Before you tap that credit card and go over your budget, I should let you know that CFAR doesn’t really mean CFAR! The facts are that insurers of the CFAR policy will want you, the policyholder, to make a claim against the airline carrier for reimbursement before even providing any assistance. So after spending a few hundred bucks on upgrading to CFAR insurance, it turns out that the standard airline policy offers all the protection you might need. Now, if that seems crazy, read this! Many CFAR insurance policies contain the following exclusionary language: “This Cancel for Any Reason benefit does not cover the failure of the travel supplier (airline) to provide the bargained-for travel arrangements. Really! Maybe it’s me, but it sounds like, “you get what you pay for”! Please read the fine print, know the price and decide whether the CFAR insurance policy is worth it and affordable. It’s one thing to travel domestically but another for international flights and your destination. Make wise financial choices!

Car Rentals

If you plan to use a rental vehicle and have not made a reservation, do it now or as early as possible. Between 2020 and 2021, travelers who rented cars from airports paid an estimated 60% increase in rates. If you need help finding rentals, try, for example, using sites like. You can also try Turo, a car-sharing service located throughout most of the country. However, with Turo, you will not use your personal vehicle insurance since most insurance companies only cover ac-credited car rental companies. Turo’s insurance plans could add 15% or more to the rental cost.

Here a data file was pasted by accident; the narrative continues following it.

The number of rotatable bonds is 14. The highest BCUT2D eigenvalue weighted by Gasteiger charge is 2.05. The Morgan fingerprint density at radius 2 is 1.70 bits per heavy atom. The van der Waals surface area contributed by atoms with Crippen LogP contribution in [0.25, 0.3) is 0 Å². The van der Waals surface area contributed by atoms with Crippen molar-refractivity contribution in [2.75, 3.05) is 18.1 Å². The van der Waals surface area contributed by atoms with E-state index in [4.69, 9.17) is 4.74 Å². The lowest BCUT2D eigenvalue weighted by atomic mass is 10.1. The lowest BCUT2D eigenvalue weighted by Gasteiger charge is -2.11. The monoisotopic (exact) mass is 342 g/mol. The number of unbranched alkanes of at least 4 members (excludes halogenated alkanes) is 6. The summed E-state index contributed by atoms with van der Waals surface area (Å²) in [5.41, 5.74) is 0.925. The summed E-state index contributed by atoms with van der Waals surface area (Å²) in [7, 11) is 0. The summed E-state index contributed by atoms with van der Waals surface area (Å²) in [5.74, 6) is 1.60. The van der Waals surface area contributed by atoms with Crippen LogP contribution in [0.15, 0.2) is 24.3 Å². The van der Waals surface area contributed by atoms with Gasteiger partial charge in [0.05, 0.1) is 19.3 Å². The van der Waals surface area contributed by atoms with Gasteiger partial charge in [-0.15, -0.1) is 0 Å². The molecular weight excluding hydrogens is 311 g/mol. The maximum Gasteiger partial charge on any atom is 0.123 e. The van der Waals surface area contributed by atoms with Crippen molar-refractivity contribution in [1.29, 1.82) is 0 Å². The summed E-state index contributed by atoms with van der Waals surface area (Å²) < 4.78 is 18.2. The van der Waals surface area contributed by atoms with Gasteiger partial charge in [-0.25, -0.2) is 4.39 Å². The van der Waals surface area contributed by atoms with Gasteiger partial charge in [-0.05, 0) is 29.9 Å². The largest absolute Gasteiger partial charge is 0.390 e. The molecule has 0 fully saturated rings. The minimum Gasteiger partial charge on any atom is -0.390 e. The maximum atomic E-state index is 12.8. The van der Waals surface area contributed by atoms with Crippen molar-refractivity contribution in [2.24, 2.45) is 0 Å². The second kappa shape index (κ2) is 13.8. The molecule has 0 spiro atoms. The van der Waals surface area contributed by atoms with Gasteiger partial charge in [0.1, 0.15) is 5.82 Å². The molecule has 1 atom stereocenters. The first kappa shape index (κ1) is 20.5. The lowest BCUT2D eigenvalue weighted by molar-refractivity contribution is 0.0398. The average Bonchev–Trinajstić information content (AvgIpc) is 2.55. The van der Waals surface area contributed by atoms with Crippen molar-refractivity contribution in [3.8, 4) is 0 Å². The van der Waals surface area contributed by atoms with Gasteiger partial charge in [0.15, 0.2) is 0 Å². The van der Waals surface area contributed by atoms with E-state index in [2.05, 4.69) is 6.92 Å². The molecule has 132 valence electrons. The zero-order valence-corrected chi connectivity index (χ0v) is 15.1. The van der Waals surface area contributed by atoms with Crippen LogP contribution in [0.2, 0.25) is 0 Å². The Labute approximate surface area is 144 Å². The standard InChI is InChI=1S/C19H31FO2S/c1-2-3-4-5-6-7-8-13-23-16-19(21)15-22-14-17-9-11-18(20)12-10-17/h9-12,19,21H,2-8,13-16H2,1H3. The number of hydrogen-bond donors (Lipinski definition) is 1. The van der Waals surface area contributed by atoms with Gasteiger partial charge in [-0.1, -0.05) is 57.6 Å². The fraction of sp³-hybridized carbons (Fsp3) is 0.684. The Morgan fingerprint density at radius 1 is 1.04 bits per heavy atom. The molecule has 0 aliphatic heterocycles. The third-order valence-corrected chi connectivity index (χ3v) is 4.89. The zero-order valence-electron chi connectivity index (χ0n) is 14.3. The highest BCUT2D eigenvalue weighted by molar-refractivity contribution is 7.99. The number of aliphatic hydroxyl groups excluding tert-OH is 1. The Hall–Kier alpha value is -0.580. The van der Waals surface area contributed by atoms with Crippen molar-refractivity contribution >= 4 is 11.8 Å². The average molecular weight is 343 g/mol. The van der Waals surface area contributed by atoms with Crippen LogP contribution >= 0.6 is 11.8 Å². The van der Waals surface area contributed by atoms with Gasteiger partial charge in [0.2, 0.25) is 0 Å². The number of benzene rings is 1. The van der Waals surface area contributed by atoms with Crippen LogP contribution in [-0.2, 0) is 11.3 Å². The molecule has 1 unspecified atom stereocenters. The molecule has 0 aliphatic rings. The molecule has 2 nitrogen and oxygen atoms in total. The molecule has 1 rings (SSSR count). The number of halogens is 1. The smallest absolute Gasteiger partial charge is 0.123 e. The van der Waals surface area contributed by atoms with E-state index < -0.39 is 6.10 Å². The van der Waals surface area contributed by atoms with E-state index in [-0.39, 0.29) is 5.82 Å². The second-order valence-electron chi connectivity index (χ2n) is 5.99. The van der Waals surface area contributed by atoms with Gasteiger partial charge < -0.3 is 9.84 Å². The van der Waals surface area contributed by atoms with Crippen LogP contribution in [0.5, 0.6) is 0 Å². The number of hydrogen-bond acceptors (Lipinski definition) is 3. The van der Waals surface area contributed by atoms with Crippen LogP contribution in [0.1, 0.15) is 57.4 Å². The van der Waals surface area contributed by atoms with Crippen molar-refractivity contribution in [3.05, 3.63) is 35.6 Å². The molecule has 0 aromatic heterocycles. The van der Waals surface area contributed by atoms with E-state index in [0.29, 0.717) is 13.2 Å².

Well, if after reading this Money Monday, a staycation seems like your best option given gas prices and inflation, remember the old adage, there’s no place like home!
Let’s talk Money Monday on the Zoom Conversation on March 28, 2022, at 7:00 p.m. Sign up at:


Today’s what’s is about a reduction in your gas bill. While inflation and the war in Ukraine are driving up gas prices, help is on the way. At least 16 states are now considering or are about to enact legislation to suspend or reduce the state gas tax bill. The average state gas tax amount included in the cost of your last fill-up was twenty-eight cents. While the average price for a gallon of gas last week was $4.25, the bright side is that if a suspended state gas tax were in effect, you would have been paying less than four dollars a gallon. In some states like Maryland, the gas sales tax is .37 cents. Check your state for the reduction and take action if necessary to bring it into effect where you live. Let’s get some money back in your pocket. And that’s what’s up! Let’s talk Money Monday fundamentals on the Zoom Conversation on March 28, 2022, at 7:00 p.m. Sign up at:

Ruthven R. Phillip, Esq., is a tax attorney, Stewardship and Philanthropy Ministry Assistant, and CEO of Give2Getrich, LLC. Give2Get Rich, LLC 2022. All Rights Reserved. Any distribution or reproduction of part or all of the contents in any form is prohibited.